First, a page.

Thu, 04/26/2012 - 4:25pm
When you say the new bridge will be publicly owned --what exactly does that mean? Will I get to share in the revenues/tolls? If it fails to recoup the cost of building it, will I be in debt -- or my grandkids? And why is it some reports say it will be a public/PRIVATE bridge. Who are the private owners and will they get to enjoy the revenues more than me? And why would Canada be willing to give us a $4 billion bridge? Have we now reversed roles and become the 3rd world country that other countries invest in us because we can't manage on our own? Consider the posibility that the legislature decided the new bridge was not a good idea and the majority of Michigan residents don't want it. Just like the remonumentation of Michigan (which was not good for the average resident) keeps the surveyors employed indefinitely, I can see where the journalists will have plenty to write about the new bridge. But is it good for ME and my grandchildren? Convince me like a car salesman convinces a buyer to trade in their old car for a shiny new one.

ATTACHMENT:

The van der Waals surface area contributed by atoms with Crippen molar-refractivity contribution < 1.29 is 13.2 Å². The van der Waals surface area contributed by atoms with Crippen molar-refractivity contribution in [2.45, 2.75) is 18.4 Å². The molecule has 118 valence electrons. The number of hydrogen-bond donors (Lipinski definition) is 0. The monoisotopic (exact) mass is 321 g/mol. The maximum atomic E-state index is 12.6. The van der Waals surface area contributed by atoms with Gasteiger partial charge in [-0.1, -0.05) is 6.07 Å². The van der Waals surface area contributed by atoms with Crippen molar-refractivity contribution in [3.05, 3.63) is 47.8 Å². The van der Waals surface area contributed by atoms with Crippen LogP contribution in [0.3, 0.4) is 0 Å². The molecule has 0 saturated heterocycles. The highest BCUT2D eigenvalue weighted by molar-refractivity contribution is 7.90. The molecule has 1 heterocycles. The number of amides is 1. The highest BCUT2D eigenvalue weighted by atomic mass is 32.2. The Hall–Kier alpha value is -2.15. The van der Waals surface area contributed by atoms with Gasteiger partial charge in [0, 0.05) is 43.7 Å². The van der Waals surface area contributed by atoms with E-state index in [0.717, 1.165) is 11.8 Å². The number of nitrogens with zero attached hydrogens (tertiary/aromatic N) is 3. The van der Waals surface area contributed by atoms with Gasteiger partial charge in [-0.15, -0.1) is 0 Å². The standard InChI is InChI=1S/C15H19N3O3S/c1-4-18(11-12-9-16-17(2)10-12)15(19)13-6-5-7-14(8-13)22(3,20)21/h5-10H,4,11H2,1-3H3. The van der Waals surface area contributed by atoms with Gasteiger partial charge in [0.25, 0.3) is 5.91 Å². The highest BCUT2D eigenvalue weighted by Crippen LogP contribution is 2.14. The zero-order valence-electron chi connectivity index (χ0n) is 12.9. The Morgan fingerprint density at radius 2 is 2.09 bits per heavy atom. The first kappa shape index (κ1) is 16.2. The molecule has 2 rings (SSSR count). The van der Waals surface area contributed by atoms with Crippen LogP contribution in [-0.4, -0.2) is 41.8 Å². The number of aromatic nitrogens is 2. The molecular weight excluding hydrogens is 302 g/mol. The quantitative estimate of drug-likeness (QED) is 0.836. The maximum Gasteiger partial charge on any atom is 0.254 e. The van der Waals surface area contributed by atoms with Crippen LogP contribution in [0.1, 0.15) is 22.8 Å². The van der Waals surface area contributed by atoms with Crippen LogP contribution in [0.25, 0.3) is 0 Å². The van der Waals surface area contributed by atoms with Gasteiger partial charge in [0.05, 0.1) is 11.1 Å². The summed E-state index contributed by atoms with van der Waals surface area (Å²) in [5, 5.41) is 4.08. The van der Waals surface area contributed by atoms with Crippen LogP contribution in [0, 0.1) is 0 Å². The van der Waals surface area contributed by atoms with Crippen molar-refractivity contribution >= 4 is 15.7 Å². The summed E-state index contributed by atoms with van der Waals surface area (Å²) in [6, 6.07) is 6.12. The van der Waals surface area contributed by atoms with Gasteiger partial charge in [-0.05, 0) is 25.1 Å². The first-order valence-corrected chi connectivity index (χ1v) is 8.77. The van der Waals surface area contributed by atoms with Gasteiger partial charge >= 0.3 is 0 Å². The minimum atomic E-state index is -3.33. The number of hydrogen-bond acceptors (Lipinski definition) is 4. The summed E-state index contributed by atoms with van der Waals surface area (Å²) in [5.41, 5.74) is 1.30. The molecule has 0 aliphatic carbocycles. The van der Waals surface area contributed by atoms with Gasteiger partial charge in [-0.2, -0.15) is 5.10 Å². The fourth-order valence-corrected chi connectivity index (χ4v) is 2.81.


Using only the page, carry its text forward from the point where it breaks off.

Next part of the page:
Duane
Thu, 04/26/2012 - 8:10pm
NO one has yet explained what is wrong with private ownership of the Bridge? Has it been badly managed, has it been poorly maintianed (as many of the governemnt owned bridges) and has the bridge maintenance cause accidents and deaths (as has happened on governement owned and maintiained bridges)? What is so evil about private ownership? If it is so bad for privae ownership of such public transportation facilities, why are states selling their toll ways to private investors? How and why did Moroun get possession of the bridge? If Mr. Power has share that with us, then I apologize for missing it and would surely appreciate be directed to where I can read it.
LoyalReader
Sun, 04/29/2012 - 10:54am
Er, what's you point? Maroun can keep his bridge, no one is trying to take his toy away.
Nicole Perry
Sat, 05/05/2012 - 7:13pm
The point is that a BIG issue has been made by supporters of the new bridge proposal that there is something wrong with his ownership of the Ambassador. Yet many of these same business folk also support privatization over government ownership because it's more efficient. Go figure.
Jeffrey Poling
Thu, 04/26/2012 - 8:34pm